While this quip likely ushered in plenty of laughs (ha ha ha... Lance left a year ago), it ignores the facts. Hibbert did grab 7.1 rebounds per game this season, which is slightly above his season average from a year ago (6.6), when he shared the floor with Lance Stephenson. At 21.9%, he also posted a career-high in defensive rebound percentage (an estimate of the percentage of available defensive rebounds a player grabbed while he was on the floor).

Though these numbers may seem far from mammoth, it is important to note that, per SportVU, Roy was in position for more rebounding chances per game (12.0) than any other Pacer this season, which means he made the effort to put himself within the vicinity of the ball (3.5 feet). Hibbert only recovered 59.3% of his rebounding chances this season, but that figure likely can be explained away by the fact that he is actively blocking out within the designated vicinity in order to better facilitate his teammates ability to grab the rebound.

It might also be worth it to consider just how inconsequential Roy Hibbert's rebounding numbers are when his team is grabbing 44.7 boards per game, good for fourth best in the NBA. As long as the Pacers are finishing defensive possessions with rebounds as well as generating second chance points on offense, should player-by-player distribution of those boards really matter?

Verdict: False.

Claim: Larry Bird on the probability that Hibbert's role will be reduced if he decides to take his player option, "We assume he's going to be back and if he comes back, we're probably going to play another style. And I can't guarantee him anything. He's going to have to earn it."

Assuming "he's going to be back," implies that Roy is more driven by dollars and cents than other intangible motivators such as fit, role or even basic pride.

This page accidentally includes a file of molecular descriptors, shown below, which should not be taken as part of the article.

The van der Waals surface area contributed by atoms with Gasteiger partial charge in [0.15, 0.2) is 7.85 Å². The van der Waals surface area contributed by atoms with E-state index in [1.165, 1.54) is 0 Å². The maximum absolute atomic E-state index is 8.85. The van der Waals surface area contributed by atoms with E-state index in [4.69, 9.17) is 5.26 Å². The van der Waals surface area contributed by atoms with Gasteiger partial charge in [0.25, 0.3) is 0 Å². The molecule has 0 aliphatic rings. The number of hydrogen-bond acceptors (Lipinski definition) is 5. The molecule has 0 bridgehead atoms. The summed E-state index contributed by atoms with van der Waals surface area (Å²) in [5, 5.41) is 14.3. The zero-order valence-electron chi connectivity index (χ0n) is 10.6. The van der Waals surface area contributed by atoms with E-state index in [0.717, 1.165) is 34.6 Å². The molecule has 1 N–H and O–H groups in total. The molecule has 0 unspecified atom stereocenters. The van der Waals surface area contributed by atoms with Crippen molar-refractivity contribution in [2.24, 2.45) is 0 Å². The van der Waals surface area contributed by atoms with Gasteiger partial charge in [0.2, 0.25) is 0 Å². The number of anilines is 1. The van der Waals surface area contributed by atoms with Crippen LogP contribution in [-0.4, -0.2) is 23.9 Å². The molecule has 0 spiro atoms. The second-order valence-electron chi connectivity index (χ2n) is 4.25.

For months, it has been assumed by the Pacer faithful that it would be financial folly for Indiana's center to leave $15 million on the table this summer. Not only would Roy potentially cost himself millions in the immediate by taking a gamble on himself, he would be sacrificing the opportunity to hit free agency in 2016, when the salary cap is projected to increase exponentially to $90 million.

But what if the 7-2 big man came to terms on a two-year deal with a third-year team option, a la Lance Stephenson. With this type of contract structure, Roy would have two seasons, in different surroundings, to prove himself and could potentially hit free agency in or after 2017, when the cap could balloon by yet another $20 million, as further expounded upon here by Grantland's Zach Lowe.

Should he stay in Indiana where the plan is to play faster and smaller, a decrease in minutes next season could result in a decrease in production which, in turn, could likely equate to a decrease in pay grade. In the end, Hibbert might end up losing less by opting out than staying put.

The only hitch here is that, if he does not take his player option, he will be entering free agency alongside a huge crop of centers this summer: Marc Gasol (unrestricted), DeAndre Jordan (unrestricted), Tyson Chandler (unrestricted), Robin Lopez (unrestricted), Omer Asik (unrestricted), Brandon Wright (unrestricted), Al Jefferson (player option), Brook Lopez (player option) and Enes Kanter (restricted).

However, to the original point, there is no guarantee that Roy and his agent, David Falk, will approach free agency solely from a financial standpoint. The possibility of being benched after having once anchored a team which made two consecutive trips to the Eastern Conference Finals may be reason enough to consider other options.

So, will Roy take his player option?

"Roy, I have no idea," Bird said. "We just talked about different things and whatever he does, he does. I don't know what he's going to do."

It depends on what it is that motivates him.

Verdict: Half Truth.